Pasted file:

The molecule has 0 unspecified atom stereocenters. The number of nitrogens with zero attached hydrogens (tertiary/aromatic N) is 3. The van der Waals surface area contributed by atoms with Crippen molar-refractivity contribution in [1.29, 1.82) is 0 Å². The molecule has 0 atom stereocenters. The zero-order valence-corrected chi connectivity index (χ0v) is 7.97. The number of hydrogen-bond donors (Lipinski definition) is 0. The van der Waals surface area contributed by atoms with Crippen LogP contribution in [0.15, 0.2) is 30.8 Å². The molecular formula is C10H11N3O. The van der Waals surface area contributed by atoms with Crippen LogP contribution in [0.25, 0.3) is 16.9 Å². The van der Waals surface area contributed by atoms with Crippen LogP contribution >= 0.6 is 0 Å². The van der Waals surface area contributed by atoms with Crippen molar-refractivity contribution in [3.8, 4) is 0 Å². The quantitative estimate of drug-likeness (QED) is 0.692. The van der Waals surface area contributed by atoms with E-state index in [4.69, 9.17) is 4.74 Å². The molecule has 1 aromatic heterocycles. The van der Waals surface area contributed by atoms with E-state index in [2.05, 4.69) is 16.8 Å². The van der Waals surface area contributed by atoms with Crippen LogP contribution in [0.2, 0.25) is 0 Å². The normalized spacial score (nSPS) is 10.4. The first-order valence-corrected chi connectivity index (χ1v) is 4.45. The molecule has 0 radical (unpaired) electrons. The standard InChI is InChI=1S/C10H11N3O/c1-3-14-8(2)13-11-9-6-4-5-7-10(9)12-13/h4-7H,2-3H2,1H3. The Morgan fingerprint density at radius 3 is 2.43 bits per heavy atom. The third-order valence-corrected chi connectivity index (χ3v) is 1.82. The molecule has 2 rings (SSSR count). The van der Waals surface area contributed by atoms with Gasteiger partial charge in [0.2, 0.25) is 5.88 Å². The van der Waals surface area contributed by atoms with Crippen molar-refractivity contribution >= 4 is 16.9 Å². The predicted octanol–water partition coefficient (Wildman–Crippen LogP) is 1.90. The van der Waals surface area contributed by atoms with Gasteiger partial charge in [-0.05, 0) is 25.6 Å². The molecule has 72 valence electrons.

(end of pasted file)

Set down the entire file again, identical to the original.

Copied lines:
The molecule has 0 unspecified atom stereocenters. The number of nitrogens with zero attached hydrogens (tertiary/aromatic N) is 3. The van der Waals surface area contributed by atoms with Crippen molar-refractivity contribution in [1.29, 1.82) is 0 Å². The molecule has 0 atom stereocenters. The zero-order valence-corrected chi connectivity index (χ0v) is 7.97. The number of hydrogen-bond donors (Lipinski definition) is 0. The van der Waals surface area contributed by atoms with Crippen LogP contribution in [0.15, 0.2) is 30.8 Å². The molecular formula is C10H11N3O. The van der Waals surface area contributed by atoms with Crippen LogP contribution in [0.25, 0.3) is 16.9 Å². The van der Waals surface area contributed by atoms with Crippen LogP contribution >= 0.6 is 0 Å². The van der Waals surface area contributed by atoms with Crippen molar-refractivity contribution in [3.8, 4) is 0 Å². The quantitative estimate of drug-likeness (QED) is 0.692. The van der Waals surface area contributed by atoms with E-state index in [4.69, 9.17) is 4.74 Å². The molecule has 1 aromatic heterocycles. The van der Waals surface area contributed by atoms with E-state index in [2.05, 4.69) is 16.8 Å². The van der Waals surface area contributed by atoms with Crippen LogP contribution in [0.2, 0.25) is 0 Å². The normalized spacial score (nSPS) is 10.4. The first-order valence-corrected chi connectivity index (χ1v) is 4.45. The molecule has 0 radical (unpaired) electrons. The standard InChI is InChI=1S/C10H11N3O/c1-3-14-8(2)13-11-9-6-4-5-7-10(9)12-13/h4-7H,2-3H2,1H3. The Morgan fingerprint density at radius 3 is 2.43 bits per heavy atom. The third-order valence-corrected chi connectivity index (χ3v) is 1.82. The molecule has 2 rings (SSSR count). The van der Waals surface area contributed by atoms with Gasteiger partial charge in [0.2, 0.25) is 5.88 Å². The van der Waals surface area contributed by atoms with Crippen molar-refractivity contribution >= 4 is 16.9 Å². The predicted octanol–water partition coefficient (Wildman–Crippen LogP) is 1.90. The van der Waals surface area contributed by atoms with Gasteiger partial charge in [-0.05, 0) is 25.6 Å². The molecule has 72 valence electrons.